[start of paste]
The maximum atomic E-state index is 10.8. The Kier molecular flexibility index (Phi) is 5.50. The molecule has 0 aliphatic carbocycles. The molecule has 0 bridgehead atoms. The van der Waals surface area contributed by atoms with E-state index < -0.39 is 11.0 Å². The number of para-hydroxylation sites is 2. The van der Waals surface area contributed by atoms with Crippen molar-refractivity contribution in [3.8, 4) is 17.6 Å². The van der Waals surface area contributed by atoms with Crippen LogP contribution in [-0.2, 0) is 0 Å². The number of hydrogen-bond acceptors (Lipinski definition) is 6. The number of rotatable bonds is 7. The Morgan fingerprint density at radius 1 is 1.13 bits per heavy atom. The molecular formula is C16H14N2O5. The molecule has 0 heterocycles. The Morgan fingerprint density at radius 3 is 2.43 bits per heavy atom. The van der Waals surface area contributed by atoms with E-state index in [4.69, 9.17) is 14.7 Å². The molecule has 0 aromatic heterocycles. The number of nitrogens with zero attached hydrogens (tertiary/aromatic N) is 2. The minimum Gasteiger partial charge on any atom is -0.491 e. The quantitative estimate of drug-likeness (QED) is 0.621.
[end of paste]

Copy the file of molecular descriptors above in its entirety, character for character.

The maximum atomic E-state index is 10.8. The Kier molecular flexibility index (Phi) is 5.50. The molecule has 0 aliphatic carbocycles. The molecule has 0 bridgehead atoms. The van der Waals surface area contributed by atoms with E-state index < -0.39 is 11.0 Å². The number of para-hydroxylation sites is 2. The van der Waals surface area contributed by atoms with Crippen molar-refractivity contribution in [3.8, 4) is 17.6 Å². The van der Waals surface area contributed by atoms with Crippen LogP contribution in [-0.2, 0) is 0 Å². The number of hydrogen-bond acceptors (Lipinski definition) is 6. The number of rotatable bonds is 7. The Morgan fingerprint density at radius 1 is 1.13 bits per heavy atom. The molecular formula is C16H14N2O5. The molecule has 0 heterocycles. The Morgan fingerprint density at radius 3 is 2.43 bits per heavy atom. The van der Waals surface area contributed by atoms with E-state index in [4.69, 9.17) is 14.7 Å². The molecule has 0 aromatic heterocycles. The number of nitrogens with zero attached hydrogens (tertiary/aromatic N) is 2. The minimum Gasteiger partial charge on any atom is -0.491 e. The quantitative estimate of drug-likeness (QED) is 0.621.